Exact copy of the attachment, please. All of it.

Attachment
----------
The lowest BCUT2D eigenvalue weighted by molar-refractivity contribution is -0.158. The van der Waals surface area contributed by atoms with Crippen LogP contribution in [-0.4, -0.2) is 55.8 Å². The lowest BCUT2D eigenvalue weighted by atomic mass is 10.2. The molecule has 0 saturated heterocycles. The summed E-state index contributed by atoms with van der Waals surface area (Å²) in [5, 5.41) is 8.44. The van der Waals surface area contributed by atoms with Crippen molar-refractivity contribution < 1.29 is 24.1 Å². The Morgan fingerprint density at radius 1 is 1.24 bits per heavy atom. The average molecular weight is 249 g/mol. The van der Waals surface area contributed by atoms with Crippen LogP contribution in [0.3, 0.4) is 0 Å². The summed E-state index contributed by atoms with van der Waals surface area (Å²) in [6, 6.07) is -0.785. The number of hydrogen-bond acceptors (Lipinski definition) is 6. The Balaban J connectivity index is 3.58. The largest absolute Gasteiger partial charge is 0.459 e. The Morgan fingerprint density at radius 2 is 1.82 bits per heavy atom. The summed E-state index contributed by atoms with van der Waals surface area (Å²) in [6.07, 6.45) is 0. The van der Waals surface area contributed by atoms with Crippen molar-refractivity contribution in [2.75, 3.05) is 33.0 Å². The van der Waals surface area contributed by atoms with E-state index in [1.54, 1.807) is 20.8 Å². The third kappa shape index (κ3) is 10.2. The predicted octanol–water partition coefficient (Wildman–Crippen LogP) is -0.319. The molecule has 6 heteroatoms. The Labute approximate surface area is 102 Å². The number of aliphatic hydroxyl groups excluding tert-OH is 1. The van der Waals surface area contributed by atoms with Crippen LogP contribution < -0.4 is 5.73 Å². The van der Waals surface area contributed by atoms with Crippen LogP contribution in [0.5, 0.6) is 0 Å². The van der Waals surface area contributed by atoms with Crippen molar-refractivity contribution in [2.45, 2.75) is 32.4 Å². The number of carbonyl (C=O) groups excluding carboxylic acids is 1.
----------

The lowest BCUT2D eigenvalue weighted by molar-refractivity contribution is -0.158. The van der Waals surface area contributed by atoms with Crippen LogP contribution in [-0.4, -0.2) is 55.8 Å². The lowest BCUT2D eigenvalue weighted by atomic mass is 10.2. The molecule has 0 saturated heterocycles. The summed E-state index contributed by atoms with van der Waals surface area (Å²) in [5, 5.41) is 8.44. The van der Waals surface area contributed by atoms with Crippen molar-refractivity contribution < 1.29 is 24.1 Å². The Morgan fingerprint density at radius 1 is 1.24 bits per heavy atom. The average molecular weight is 249 g/mol. The van der Waals surface area contributed by atoms with Crippen LogP contribution in [0.3, 0.4) is 0 Å². The summed E-state index contributed by atoms with van der Waals surface area (Å²) in [6, 6.07) is -0.785. The number of hydrogen-bond acceptors (Lipinski definition) is 6. The Balaban J connectivity index is 3.58. The largest absolute Gasteiger partial charge is 0.459 e. The Morgan fingerprint density at radius 2 is 1.82 bits per heavy atom. The summed E-state index contributed by atoms with van der Waals surface area (Å²) in [6.07, 6.45) is 0. The van der Waals surface area contributed by atoms with Crippen molar-refractivity contribution in [2.75, 3.05) is 33.0 Å². The van der Waals surface area contributed by atoms with E-state index in [1.54, 1.807) is 20.8 Å². The third kappa shape index (κ3) is 10.2. The predicted octanol–water partition coefficient (Wildman–Crippen LogP) is -0.319. The molecule has 6 heteroatoms. The Labute approximate surface area is 102 Å². The number of aliphatic hydroxyl groups excluding tert-OH is 1. The van der Waals surface area contributed by atoms with Crippen LogP contribution < -0.4 is 5.73 Å². The van der Waals surface area contributed by atoms with Crippen LogP contribution in [0.5, 0.6) is 0 Å². The van der Waals surface area contributed by atoms with Crippen molar-refractivity contribution in [2.45, 2.75) is 32.4 Å². The number of carbonyl (C=O) groups excluding carboxylic acids is 1.